EGM's On A Mission: Let’s Build Better Companies.
- Perhaps your company is struggling in the current business environment.
- Perhaps your senior team would like more sales and revenue to breathe a little easier?
What’s the point of a great product, marketing and branding if there are no sales?
Philip Delves Broughton in his excellent book ‘The Art of the Sale’ has no doubt about the root of the problem.
‘Many supposedly well-educated people in the business world are clueless about one of its most vital functions, the means by which you actually generate revenue.’
How many start-up entrepreneurs struggle because they have no idea on how to take their product to market? They have a great business idea, use great technology and develop a fantastic product (or software) then don’t know how to sell it.
And how vital is it, in the current economic climate, to have a steady pipeline of sales?
One thing is for certain. There are enough sales people about.
In fact, it’s estimated that one in nine workers in the USA are involved in sales – more working in sales than in government.
So, what separates those who are good at sales – and those who aren’t?
There was a famous study published by the ‘Harvard Business Review.’ A leading psychologist named McMurray studied the performance of sales people over a number of years. He analysed their sales techniques and personality traits – and then compared these to their long-term sales performance.
So, which of these lists gives the factors McMurray came up with for long-term success in sales?
The ability to get appointments.
Extensive product knowledge.
First class PowerPoint skills – so the prospect is impressed by ‘professional’ slides.
The ability to deal with objections.
A firm understanding of the finance side of the deal – so the price can be reduced if needed.
Effectives sales close technique.
Accuracy at filling out the order forms.
Self-discipline and capacity for hard work.
Energy and optimism.
A state of mind that sees rejection or obstacles as challenges that can be overcome.
High degrees of personal empathy and compatibility with others.
The ability to truly listen – and understand someone’s point of view.
The ability to hold the affection of clients and build long-term relationships.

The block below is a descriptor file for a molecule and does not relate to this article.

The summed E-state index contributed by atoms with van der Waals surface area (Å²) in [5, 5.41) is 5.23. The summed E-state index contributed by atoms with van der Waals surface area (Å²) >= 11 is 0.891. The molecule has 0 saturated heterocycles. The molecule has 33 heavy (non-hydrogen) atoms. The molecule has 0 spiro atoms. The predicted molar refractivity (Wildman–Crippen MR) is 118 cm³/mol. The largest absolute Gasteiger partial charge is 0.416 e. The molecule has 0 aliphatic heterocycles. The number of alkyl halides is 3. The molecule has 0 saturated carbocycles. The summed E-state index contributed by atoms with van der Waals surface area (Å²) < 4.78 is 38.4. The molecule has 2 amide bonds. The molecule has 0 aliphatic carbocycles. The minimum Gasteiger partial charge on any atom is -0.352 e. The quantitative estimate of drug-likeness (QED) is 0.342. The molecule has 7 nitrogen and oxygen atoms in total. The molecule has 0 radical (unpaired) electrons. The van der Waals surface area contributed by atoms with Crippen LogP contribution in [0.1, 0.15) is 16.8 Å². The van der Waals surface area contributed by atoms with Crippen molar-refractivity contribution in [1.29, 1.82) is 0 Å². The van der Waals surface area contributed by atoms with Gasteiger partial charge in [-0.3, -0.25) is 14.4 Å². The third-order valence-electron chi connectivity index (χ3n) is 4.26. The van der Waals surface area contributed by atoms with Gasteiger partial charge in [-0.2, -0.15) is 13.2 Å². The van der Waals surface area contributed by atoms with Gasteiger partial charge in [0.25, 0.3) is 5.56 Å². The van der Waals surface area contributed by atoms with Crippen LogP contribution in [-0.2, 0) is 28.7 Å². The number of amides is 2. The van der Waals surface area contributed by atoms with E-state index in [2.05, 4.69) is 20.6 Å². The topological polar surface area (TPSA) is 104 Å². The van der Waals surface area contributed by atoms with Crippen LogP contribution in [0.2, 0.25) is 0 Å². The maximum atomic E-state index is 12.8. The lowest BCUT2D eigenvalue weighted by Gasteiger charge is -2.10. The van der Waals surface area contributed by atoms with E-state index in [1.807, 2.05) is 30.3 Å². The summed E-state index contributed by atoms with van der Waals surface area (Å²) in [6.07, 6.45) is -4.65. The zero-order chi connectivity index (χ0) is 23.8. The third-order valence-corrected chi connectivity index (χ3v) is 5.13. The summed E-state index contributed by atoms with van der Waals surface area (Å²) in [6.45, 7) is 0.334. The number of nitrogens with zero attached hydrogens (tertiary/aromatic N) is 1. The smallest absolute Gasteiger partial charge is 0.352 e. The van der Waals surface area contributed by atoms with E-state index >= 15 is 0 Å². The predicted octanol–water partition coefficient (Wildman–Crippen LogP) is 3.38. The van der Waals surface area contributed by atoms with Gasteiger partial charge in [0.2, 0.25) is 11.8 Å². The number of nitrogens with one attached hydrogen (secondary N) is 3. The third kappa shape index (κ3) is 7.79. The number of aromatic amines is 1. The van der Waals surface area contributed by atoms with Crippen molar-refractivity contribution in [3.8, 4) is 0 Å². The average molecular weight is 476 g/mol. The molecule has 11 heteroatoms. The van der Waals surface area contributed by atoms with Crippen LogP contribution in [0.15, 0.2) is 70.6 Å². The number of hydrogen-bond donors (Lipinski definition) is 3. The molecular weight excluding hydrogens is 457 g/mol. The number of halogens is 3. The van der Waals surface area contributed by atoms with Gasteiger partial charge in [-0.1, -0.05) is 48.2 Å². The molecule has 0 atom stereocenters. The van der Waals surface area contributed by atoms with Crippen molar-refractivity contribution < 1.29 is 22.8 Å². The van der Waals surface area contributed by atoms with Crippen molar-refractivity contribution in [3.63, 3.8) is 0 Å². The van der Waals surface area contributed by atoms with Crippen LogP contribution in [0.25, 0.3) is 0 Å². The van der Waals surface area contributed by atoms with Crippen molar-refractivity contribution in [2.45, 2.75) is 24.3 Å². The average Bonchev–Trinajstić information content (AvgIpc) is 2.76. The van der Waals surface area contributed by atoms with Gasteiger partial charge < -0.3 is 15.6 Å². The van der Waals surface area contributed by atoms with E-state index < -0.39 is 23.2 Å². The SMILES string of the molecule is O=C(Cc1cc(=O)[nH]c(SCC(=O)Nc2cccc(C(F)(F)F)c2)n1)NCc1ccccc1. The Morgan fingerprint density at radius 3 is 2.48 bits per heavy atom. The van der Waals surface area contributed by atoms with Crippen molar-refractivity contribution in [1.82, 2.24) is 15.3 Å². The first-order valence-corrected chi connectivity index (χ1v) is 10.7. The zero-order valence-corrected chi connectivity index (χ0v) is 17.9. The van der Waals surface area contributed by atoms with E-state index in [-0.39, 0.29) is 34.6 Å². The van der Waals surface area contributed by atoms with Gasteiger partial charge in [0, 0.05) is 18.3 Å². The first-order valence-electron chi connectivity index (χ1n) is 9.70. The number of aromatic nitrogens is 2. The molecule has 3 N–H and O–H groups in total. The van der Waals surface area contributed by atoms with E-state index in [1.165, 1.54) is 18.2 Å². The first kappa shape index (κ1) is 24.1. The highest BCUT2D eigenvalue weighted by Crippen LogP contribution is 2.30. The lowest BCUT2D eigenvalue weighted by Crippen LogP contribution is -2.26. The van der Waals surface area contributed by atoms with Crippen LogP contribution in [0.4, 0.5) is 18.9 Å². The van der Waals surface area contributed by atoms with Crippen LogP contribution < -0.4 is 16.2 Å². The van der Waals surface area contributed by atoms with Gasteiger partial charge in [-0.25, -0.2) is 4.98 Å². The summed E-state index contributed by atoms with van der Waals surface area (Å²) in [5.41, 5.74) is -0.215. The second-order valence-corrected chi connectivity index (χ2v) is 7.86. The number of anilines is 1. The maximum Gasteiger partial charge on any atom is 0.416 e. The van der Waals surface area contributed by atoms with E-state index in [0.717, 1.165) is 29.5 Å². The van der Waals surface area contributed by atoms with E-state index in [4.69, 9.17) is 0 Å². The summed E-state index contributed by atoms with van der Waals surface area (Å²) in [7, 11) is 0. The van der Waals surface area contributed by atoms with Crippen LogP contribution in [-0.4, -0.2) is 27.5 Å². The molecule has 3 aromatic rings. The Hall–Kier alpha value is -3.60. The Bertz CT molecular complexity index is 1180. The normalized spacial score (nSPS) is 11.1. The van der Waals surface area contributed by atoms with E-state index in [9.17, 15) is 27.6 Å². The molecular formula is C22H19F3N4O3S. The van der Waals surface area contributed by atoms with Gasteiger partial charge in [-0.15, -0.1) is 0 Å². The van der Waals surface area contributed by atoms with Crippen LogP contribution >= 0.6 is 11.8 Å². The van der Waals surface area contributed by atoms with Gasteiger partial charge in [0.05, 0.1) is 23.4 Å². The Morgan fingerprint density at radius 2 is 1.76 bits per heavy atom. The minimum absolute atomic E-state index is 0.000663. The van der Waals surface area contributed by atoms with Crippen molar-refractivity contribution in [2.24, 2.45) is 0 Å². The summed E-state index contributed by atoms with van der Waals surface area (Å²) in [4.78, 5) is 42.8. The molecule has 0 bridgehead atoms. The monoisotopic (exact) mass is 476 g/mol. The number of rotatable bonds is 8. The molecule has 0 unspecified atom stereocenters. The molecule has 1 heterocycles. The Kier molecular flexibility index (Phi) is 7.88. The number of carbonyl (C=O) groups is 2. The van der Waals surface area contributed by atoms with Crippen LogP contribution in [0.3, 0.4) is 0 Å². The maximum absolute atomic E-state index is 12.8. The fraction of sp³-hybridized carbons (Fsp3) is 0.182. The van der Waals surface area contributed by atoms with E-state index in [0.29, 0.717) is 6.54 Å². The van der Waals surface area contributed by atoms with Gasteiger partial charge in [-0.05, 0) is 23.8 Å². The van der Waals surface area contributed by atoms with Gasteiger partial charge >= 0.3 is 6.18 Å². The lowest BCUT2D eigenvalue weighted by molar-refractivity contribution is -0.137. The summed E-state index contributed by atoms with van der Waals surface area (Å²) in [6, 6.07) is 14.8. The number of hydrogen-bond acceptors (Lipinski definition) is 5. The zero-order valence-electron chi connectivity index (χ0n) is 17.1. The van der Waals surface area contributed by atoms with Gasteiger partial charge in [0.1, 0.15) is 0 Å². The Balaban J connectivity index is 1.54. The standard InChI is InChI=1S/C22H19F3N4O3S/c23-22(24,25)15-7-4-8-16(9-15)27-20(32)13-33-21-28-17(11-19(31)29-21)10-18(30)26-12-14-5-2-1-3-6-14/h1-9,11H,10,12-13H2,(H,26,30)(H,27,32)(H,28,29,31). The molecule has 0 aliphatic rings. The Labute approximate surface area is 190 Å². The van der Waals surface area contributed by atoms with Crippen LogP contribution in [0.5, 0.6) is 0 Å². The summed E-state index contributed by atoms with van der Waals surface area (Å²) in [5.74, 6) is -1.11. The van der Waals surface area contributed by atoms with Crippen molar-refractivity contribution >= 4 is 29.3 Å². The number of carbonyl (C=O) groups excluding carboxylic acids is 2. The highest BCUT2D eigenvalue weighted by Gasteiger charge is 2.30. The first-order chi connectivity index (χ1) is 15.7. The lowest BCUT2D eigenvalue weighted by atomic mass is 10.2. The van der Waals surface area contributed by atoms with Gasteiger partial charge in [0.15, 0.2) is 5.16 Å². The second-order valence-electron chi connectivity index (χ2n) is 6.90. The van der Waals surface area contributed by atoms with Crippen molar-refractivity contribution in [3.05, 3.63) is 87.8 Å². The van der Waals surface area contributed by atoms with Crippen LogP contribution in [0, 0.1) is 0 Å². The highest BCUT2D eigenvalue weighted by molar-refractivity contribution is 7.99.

Being the kind of person others trust.
Of course, the answer is ‘List B.’
Success in sales is more about nebulous factors: relationship building, delivering value, doing what one says, being flexible, likeability, putting things right when things go wrong and generally going the extra mile.
Interestingly, if you were to attend your company sales course, there is more chance that the factors on List A would be covered on the training agenda.
Not only are the traits that make a great sales person difficult to find in the same person, but none of them are really trainable.
McMurray points out that what can be trained are the procedural aspects of selling; product details, time management and identifying customers.
The qualities that count are those that cannot be trained.
A short recent story
In the run up to Christmas, the kids and me decided to go shopping to get our dog, Wolfie, his present.
Now Wolfie is quite a big dog and we did think about getting him a new scooter or motor bike (joke). In the end, however, we decided to get him a dog toy – so off we went to the pet shop.
Looking at the dog toys in the shop, I turned to the shop assistant and asked, ‘do dogs really like these things? Honestly?
‘I am sorry,’ replied the shop assistant. ‘In the eleven years I have worked here, I have never sold a dog toy to a dog.’
The reality dawned.
The first and indisputable law of sales:
People sell to people.
And that’s worth remembering – because all too often we forget.
You actually need your best ‘people’ people in sales – not the ones who are great at completing the forms or strong at administration.
The business you are in is about relationships.